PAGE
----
Sweden’s centre-left governing bloc is neck-and-neck with the centre-right opposition alliance in the country’s general elections, according to official results, which also showed gains for an anti-immigration party that has its roots in the neo-Nazi movement.
With about 85 percent of Sunday’s votes counted, the ruling Social Democrats came in first, with more than 28 percent support.
Results published by Swedish broadcaster SVT showed The Moderates party came in second, with almost 20 percent of the vote, edging ahead of the far-right Sweden Democrats (SD).
The SD, widely tipped to make gains in the election, won about 18 percent support, jumping nearly five percentage points since the last elections four years ago.
According to an exit poll released by SVT when voting ended, the Social Democrats-led centre-left bloc and the centre-right bloc, headed by the Moderates, won about 40 percent of the vote each.
Around 7.5 million Swedes were eligible to cast a ballot in the vote, with final results expected to be announced before midnight (22:00 GMT).
Al Jazeera’s Jonah Hull, reporting from the Swedish capital, Stockholm, said the projections did not “conclusively” indicate the make-up of the next government.
“There will be a tight race between the centre-left and centre-right blocs which could be weeks away,” Hull said.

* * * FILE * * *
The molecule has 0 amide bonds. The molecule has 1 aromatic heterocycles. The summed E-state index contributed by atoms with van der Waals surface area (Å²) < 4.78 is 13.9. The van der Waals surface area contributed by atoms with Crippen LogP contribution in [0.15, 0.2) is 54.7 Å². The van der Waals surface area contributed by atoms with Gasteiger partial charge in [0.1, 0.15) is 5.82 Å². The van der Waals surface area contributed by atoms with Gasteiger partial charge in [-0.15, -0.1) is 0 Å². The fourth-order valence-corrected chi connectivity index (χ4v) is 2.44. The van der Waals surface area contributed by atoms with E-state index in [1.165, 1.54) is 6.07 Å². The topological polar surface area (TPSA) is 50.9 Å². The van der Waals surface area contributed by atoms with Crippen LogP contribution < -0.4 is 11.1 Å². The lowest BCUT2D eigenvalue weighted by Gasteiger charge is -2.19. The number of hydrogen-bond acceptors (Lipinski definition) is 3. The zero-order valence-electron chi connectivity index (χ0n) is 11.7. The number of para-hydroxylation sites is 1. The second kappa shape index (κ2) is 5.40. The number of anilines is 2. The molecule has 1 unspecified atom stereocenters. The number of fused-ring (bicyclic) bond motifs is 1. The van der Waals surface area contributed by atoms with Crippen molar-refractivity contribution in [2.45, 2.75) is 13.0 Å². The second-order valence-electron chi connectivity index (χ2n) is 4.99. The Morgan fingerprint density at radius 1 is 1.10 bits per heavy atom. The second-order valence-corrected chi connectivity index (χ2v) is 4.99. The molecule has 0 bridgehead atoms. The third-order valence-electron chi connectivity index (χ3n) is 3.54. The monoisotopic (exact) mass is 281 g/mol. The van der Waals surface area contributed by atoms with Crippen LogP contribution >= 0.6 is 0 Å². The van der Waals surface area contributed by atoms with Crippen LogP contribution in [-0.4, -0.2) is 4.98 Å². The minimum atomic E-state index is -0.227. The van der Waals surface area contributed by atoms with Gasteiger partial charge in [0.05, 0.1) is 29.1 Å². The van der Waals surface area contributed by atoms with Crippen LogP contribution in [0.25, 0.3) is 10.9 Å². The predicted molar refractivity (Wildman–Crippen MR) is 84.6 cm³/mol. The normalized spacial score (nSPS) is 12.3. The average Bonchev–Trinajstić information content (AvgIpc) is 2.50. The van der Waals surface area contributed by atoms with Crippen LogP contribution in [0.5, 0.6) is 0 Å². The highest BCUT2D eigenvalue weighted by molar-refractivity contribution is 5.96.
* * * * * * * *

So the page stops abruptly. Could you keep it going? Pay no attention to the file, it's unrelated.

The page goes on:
“What they [the polls] do conclusively show, though, is that the worst case scenario that many Swedes had feared, that the far-right Sweden Democrats party might edge into first place, has not come to pass,” he added.
The SD party, which first entered parliament in 2010, has attempted to soften its public image in recent years in a bid to widen its support among the electorate.
Party leader Jimmie Akesson has said there is no place for racism in the party, which in the build up to the elections called the arrival of almost 400,000 asylum seekers into Sweden since 2012 a threat to national culture and a strain on Sweden’s welfare system.
The party presented the vote on Sunday as a ballot on immigration and integration.
Social Democratic Prime Minister Stefan Lofven, meanwhile, had repeatedly called the legislative elections a “referendum on the future of the welfare state”, while condemning “the hateful forces” in Sweden.
He urged voters to “think about how they wanted to use their time on Earth”, calling on them to “stand on the right side of history”.
Moderates leader Ulf Kristersson meanwhile said that after the election, Sweden would need “a strong cross-bloc cooperation to isolate the forces … pushing for Sweden to withdraw from international cooperation”.
In southern Sweden, an SD stronghold, Akesson campaigned among throngs of supporters as detractors booed him and shouted “no racists on our streets”.
“We’re now competing against the Social Democrats and Moderates to become the biggest party in the country,” he said, dismissing the protesters as “communists”.
Peter Wolodarski, chief editor of Sweden’s Dagens Nyheter newspaper, said all three parties would likely be “disappointed” with the exit poll projections.
“The situation is very unclear. We don’t know who will form the next government, we will probably not know tomorrow, next week or next month,” Wolodarski told Al Jazeera.
“This will take time because we have a parliamentary system with proportional representation and parties have to talk to each other, and there is no clear majority at this point,” he said.